A jury says Chiquita should pay millions over paramilitary killings in Colombia (2024)

A jury says Chiquita should pay millions over paramilitary killings in Colombia (1)

An aerial view of banana plantations in Apartado, Colombia, taken on June 11. Banana giant Chiquita Brands International says it will appeal a federal jury's decision finding it liable for financing a Colombian paramilitary group known for rampant killings. Danilo Gomez/AFP via Getty Images hide caption

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Danilo Gomez/AFP via Getty Images

A federal jury in Florida says the fruit giant Chiquita Brands is liable for killings between 1997 and 2004 by a Colombian right-wing paramilitary group that the company gave millions of dollars — even after the U.S. government designated the group as a foreign terrorist organization.

The jury on Monday awarded the families of eight men killed in Colombia a total of some $38.3 million in damages, deciding that Chiquita was liable for killings perpetrated by the AUC — the acronym for the Autodefensas Unidas de Colombia (the United Self-Defense Forces of Colombia).

The company says it plans to appeal the verdict. In the face of the allegations, Chiquita says it paid the AUC under duress to protect its banana-growing operations in areas caught up in Colombia’s civil war. But the plaintiffs say the jury is right to hold Chiquita responsible. And they describe the outcome as historic.

“As far as we have been able to determine, this is the very first time that a major American corporation has ever been held responsible for injuries inflicted upon foreign nationals in an American court of law,” Jack Scarola, a lead plaintiffs’ attorney who delivered opening and closing arguments in the trial, told NPR.

The verdict comes some 17 years after Chiquita pleaded guilty and paid $25 million to settle federal criminal charges brought by the Justice Department over some $1.7 million it paid to AUC — both through intermediaries and, later, in direct cash payments. The federal admission prompted surviving relatives of people killed by the AUC to file civil cases against Chiquita. Since then, more than 5,000 wrongful death claims have been filed, Scarola said.

What does Chiquita say?

In response to this week’s verdict, Chiquita acknowledged the terrible losses civilians suffered in Colombia, but the company also said it believes it will succeed in having the jury’s decision overturned.

“The situation in Colombia was tragic for so many, including those directly affected by the violence there, and our thoughts remain with them and their families,” the company said in a message to NPR. “However, that does not change our belief that there is no legal basis for these claims. While we are disappointed by the decision, we remain confident that our legal position will ultimately prevail.”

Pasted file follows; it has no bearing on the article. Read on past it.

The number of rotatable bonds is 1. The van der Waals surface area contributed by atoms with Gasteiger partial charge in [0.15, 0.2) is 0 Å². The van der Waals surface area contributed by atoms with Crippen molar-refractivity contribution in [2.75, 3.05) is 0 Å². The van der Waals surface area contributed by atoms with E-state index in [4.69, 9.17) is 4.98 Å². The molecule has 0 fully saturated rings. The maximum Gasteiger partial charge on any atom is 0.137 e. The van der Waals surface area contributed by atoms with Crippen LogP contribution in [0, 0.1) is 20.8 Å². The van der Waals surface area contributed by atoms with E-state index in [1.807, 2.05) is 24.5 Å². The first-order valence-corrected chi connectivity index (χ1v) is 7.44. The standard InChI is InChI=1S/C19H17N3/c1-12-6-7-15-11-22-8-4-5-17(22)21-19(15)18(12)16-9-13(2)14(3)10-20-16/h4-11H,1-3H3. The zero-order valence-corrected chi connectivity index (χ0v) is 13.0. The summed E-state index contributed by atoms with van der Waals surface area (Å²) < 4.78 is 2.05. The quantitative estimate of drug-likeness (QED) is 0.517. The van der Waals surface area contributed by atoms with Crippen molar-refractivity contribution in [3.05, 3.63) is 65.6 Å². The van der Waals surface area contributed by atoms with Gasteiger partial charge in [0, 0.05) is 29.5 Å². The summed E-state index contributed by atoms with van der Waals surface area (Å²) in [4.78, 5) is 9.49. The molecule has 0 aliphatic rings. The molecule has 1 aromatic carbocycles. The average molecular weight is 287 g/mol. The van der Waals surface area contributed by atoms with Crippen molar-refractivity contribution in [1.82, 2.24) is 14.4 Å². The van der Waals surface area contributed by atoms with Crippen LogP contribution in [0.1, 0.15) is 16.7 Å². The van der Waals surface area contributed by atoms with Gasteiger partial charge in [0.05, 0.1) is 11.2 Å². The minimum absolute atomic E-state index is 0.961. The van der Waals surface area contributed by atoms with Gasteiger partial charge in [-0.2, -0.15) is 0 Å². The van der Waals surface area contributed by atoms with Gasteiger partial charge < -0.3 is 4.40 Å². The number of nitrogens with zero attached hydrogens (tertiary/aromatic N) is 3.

But in its verdict, the jury decided that Chiquita "knowingly provided substantial assistance to the AUC" in amounts that would create risks of harm to others. Jurors rejected Chiquita’s claim that it had no choice but to pay the AUC.

In response to the verdict form’s question of whether Chiquita “failed to act as a reasonable business person would have acted under similar circ*mstances,” the jury voted yes.

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What do the plaintiffs say?

There are many plaintiffs — and many lawyers representing them.

“It’s a triumph of a process that has been going on for almost 17 years, for all of us who have suffered so much during these years,” one victim said, in a statement relayed by EarthRights International, a nonprofit that takes up cases involving human rights and the environment.

The victim added, “We’re not in this process because we want to be; it was Chiquita, with its actions, that dragged us into it. We have a responsibility to our families, and we must fight for them.”

“Our clients risked their lives to come forward to hold Chiquita to account, putting their faith in the United States justice system,” said another lead attorney, Agnieszka Fryszman, in a statement about the case. “The verdict does not bring back the husbands and sons who were killed,” she added, “but it sets the record straight and places accountability for funding terrorism where it belongs: at Chiquita’s doorstep.”

A jury says Chiquita should pay millions over paramilitary killings in Colombia (4)

A file photo from 2007 show lawyer Jonathan Reiter discussing a lawsuit against Chiquita Brands International, speaking next to newspaper clippings and photos displaying stories of alleged torture and killing by Colombian paramilitaries who were paid by the banana giant. Emmanuel Dunand/AFP via Getty Images hide caption